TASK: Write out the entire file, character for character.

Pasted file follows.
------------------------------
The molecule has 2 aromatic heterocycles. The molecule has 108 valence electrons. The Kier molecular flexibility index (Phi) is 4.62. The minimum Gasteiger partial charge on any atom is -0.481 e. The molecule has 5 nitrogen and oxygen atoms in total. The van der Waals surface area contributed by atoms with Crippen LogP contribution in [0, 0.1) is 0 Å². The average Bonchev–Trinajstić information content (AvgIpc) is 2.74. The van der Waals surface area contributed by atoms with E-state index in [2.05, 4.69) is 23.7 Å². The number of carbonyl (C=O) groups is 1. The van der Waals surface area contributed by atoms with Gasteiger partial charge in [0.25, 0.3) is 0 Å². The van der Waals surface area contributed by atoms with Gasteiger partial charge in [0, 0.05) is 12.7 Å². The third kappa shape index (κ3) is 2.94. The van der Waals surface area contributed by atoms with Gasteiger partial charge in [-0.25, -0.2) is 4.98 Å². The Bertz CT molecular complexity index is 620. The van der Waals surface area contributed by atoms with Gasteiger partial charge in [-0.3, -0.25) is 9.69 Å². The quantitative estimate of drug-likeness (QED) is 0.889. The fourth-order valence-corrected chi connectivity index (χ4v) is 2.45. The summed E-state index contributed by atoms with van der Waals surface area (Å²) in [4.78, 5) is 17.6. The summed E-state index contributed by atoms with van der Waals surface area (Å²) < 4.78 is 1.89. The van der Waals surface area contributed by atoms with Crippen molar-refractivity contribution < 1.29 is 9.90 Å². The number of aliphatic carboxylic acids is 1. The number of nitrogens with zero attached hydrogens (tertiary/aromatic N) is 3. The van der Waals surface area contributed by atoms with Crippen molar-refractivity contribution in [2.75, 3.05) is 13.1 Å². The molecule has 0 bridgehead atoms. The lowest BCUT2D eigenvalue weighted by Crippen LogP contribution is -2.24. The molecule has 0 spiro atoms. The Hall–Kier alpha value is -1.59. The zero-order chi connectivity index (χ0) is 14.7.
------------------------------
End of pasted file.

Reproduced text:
The molecule has 2 aromatic heterocycles. The molecule has 108 valence electrons. The Kier molecular flexibility index (Phi) is 4.62. The minimum Gasteiger partial charge on any atom is -0.481 e. The molecule has 5 nitrogen and oxygen atoms in total. The van der Waals surface area contributed by atoms with Crippen LogP contribution in [0, 0.1) is 0 Å². The average Bonchev–Trinajstić information content (AvgIpc) is 2.74. The van der Waals surface area contributed by atoms with E-state index in [2.05, 4.69) is 23.7 Å². The number of carbonyl (C=O) groups is 1. The van der Waals surface area contributed by atoms with Gasteiger partial charge in [0.25, 0.3) is 0 Å². The van der Waals surface area contributed by atoms with Gasteiger partial charge in [0, 0.05) is 12.7 Å². The third kappa shape index (κ3) is 2.94. The van der Waals surface area contributed by atoms with Gasteiger partial charge in [-0.25, -0.2) is 4.98 Å². The Bertz CT molecular complexity index is 620. The van der Waals surface area contributed by atoms with Gasteiger partial charge in [-0.3, -0.25) is 9.69 Å². The quantitative estimate of drug-likeness (QED) is 0.889. The fourth-order valence-corrected chi connectivity index (χ4v) is 2.45. The summed E-state index contributed by atoms with van der Waals surface area (Å²) in [4.78, 5) is 17.6. The summed E-state index contributed by atoms with van der Waals surface area (Å²) < 4.78 is 1.89. The van der Waals surface area contributed by atoms with Crippen molar-refractivity contribution < 1.29 is 9.90 Å². The number of aliphatic carboxylic acids is 1. The number of nitrogens with zero attached hydrogens (tertiary/aromatic N) is 3. The van der Waals surface area contributed by atoms with Crippen molar-refractivity contribution in [2.75, 3.05) is 13.1 Å². The molecule has 0 bridgehead atoms. The lowest BCUT2D eigenvalue weighted by Crippen LogP contribution is -2.24. The molecule has 0 spiro atoms. The Hall–Kier alpha value is -1.59. The zero-order chi connectivity index (χ0) is 14.7.